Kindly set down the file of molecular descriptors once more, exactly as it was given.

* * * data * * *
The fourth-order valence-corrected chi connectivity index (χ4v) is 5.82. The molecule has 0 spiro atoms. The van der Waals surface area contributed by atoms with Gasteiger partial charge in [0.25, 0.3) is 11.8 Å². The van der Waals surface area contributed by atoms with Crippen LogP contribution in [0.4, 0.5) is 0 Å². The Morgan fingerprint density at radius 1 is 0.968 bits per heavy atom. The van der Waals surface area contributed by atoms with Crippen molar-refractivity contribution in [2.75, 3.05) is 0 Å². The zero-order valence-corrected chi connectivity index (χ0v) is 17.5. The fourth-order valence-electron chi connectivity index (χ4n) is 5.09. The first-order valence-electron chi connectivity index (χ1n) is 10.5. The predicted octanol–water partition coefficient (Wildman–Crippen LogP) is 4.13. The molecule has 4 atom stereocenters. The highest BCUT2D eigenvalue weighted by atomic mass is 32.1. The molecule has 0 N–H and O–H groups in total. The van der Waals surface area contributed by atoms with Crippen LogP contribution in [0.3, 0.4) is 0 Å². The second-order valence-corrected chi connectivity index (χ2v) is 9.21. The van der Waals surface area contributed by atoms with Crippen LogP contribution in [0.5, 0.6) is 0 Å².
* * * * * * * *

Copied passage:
The fourth-order valence-corrected chi connectivity index (χ4v) is 5.82. The molecule has 0 spiro atoms. The van der Waals surface area contributed by atoms with Gasteiger partial charge in [0.25, 0.3) is 11.8 Å². The van der Waals surface area contributed by atoms with Crippen LogP contribution in [0.4, 0.5) is 0 Å². The Morgan fingerprint density at radius 1 is 0.968 bits per heavy atom. The van der Waals surface area contributed by atoms with Crippen molar-refractivity contribution in [2.75, 3.05) is 0 Å². The zero-order valence-corrected chi connectivity index (χ0v) is 17.5. The fourth-order valence-electron chi connectivity index (χ4n) is 5.09. The first-order valence-electron chi connectivity index (χ1n) is 10.5. The predicted octanol–water partition coefficient (Wildman–Crippen LogP) is 4.13. The molecule has 4 atom stereocenters. The highest BCUT2D eigenvalue weighted by atomic mass is 32.1. The molecule has 0 N–H and O–H groups in total. The van der Waals surface area contributed by atoms with Crippen LogP contribution in [0.3, 0.4) is 0 Å². The second-order valence-corrected chi connectivity index (χ2v) is 9.21. The van der Waals surface area contributed by atoms with Crippen LogP contribution in [0.5, 0.6) is 0 Å².